Our Atlantic crossing was a proper shakedown. We experienced a wide range of conditions, and we were able to put our refit modifications to the test. Some of the improvements have exceeded our expectations. We are pleased overall, and we kept a list of notable benefits and drawbacks: Continue reading Shakedown
Since we made so many interior modifications, we had a great opportunity to paint the entire cabin. Painting all the old formica, and lots of dark teak trim, changed the cabin drastically. It is brighter, more cheerful, and easier to clean. Continue reading Interior Paint 2
After removing the engine, we were left with a huge open space under the cockpit. No longer needing to access machinery, we are able partition the space into lockers for added structure and watertight integrity. Continue reading Cockpit Lockers
Seawinds were designed with large cockpit footwells. If confronted with a survival storm, we plan to lay to a series drogue, exposing our stern to breaking waves. This makes a strong, small volume cockpit essential. Continue reading Cockpit Footwell
New cushions! We thought the project daunting, but instead, it was actually a small part of our refit commitment. The key was to have a large organized workspace. Thank you to Debbie’s parents and their ping pong table. The new cushions are more comfortable than the tired old versions, and the updated fabric makes the cabin feel fresh.
A perfect job for last winter, the v-berth insulation project kept us working, and kept us warmer. Aside from cutting large sheets of material on the dock, we had an easy inside job. Once we decided on the materials, we finished in 2 days! After contemplating the options for too long, this was pleasant surprise! Continue reading V-berth Insulation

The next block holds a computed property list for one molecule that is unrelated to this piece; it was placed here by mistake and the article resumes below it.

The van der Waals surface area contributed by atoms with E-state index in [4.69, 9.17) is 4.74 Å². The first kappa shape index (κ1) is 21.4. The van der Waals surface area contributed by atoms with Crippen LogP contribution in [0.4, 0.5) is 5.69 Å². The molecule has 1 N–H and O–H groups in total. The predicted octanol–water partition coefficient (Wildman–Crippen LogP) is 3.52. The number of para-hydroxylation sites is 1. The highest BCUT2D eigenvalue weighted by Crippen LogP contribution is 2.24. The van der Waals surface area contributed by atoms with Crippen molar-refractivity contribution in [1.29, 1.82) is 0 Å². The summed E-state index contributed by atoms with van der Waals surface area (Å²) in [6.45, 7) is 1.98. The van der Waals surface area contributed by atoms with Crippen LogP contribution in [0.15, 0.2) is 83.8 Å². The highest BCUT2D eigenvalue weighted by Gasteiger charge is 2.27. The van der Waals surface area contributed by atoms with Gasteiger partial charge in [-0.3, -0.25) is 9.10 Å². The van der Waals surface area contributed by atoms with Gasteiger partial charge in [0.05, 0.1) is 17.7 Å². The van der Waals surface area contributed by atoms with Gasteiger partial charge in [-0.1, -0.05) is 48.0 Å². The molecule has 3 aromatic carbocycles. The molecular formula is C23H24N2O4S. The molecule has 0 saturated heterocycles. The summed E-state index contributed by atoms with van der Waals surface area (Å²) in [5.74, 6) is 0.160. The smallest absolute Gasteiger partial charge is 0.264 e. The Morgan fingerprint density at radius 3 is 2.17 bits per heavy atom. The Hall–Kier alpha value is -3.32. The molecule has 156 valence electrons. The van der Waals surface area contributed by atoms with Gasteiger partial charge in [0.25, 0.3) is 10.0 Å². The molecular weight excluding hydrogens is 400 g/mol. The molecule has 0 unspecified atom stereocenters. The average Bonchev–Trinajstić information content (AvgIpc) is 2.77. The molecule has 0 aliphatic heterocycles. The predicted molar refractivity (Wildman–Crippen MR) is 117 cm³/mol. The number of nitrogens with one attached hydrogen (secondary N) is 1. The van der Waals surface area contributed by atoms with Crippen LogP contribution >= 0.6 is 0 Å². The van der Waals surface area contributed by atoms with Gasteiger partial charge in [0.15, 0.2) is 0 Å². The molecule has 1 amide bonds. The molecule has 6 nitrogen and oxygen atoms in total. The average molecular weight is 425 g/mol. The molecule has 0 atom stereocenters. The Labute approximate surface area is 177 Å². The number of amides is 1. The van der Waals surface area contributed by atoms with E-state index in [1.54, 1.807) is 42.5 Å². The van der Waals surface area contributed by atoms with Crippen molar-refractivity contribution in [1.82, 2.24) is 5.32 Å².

The last steps of removing our inboard diesel engine were removing the propeller and filling the aperture. Both created a substantial drag; filling the area has enhanced Dawn Treader’s ability to sail in light winds. We are quicker to accelerate, and consistently achieve faster speeds. We are amazed with how our sailing performance has improved, and it makes voyaging without an inboard diesel easier! Continue reading Propeller Aperture
After adding our new Lewmar hatches, our dinghy is even more useful. It covers a Lewmar Ocean 30 that we almost always kept open on our recent Atlantic crossing. We created a video to show how junior can go from stowed to assembled in under 9 minutes. Continue reading Video: Nesting Dinghy, 9 Minute Assembly
Over the last 2 months, we have sailed across the Atlantic Ocean. We acclimated to living amongst the waves and wind during our two passages. The passage to Bermuda took 10 days, the passage to the Azores, 21. We sailed a total of roughly 3,000 miles (well more than that, if you count going backwards and zigzagging). As we sailed further away from family and friends, we captured short video highlights to share; we miss you all! Thank you Jason McIntrye and Junior Tutweiler, good music seems to make any video exciting!
Hello Everybody! It has been a while since our last post! Our major boat projects are completed and we have been sailing. We have crossed the Atlantic Ocean to the Azores. As we travel, we are thinking about how to generate new website content going forward. We have a backlog of project posts that need to be completed, and some new ideas. We are excited to be sailing and exploring, and we look forward to sharing ideas and experiences. If you have any ideas or feedback, please let us know!